A policy holder’s insurable interest in a life insurance policy is valid even if he intended to sell it when he bought it, a Federal court says.
The U.S. 4th Circuit Court of Appeals in Richmond, Va., made that ruling in upholding a lower court decision in a case brought by First Penn-Pacific Life Insurance Co., Schaumburg, Ill. That court ruled that First Penn could not cancel a policy it had issued to Stanley Moore, an Arizona resident, even though Moore had made false statements when applying for the policy.
The court acknowledged that Moore had attempted to defraud 7 life insurance companies in 1997 when he purchased life insurance policies with a total value of $8.5 million. Shortly afterwards, he met with a viatical settlement broker to sell the policies, fraudulently claiming he was terminally ill, according to the 4th Circuit.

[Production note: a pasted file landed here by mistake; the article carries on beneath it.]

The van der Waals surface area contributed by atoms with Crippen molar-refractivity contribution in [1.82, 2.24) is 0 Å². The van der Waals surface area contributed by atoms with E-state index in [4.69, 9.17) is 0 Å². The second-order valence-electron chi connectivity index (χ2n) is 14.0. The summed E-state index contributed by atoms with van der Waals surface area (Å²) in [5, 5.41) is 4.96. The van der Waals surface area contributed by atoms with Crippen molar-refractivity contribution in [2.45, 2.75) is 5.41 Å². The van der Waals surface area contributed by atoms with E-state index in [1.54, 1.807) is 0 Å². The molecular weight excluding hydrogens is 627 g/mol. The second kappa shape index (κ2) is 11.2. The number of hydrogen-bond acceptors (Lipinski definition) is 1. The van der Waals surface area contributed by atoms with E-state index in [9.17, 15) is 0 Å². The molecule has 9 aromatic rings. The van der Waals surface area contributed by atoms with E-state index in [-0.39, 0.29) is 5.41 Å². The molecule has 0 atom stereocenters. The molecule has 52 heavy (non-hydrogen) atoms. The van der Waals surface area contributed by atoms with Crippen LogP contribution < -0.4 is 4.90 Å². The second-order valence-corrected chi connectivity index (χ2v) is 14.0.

Then, on Jan. 5, 1998, Moore bought a $2 million, 10-year policy from First Penn, which he later converted to a 20-year policy. By failing to disclose his other policies to First Penn, he made “material misrepresentations” to the company, the court acknowledged.
Upholding the 2007 decision by the U.S. District Court in Maryland, the appeals court ruled First Penn could not cancel the policy it had issued to Moore, holding that the insurer had failed to contest the policy within Arizona’s required 2-year period.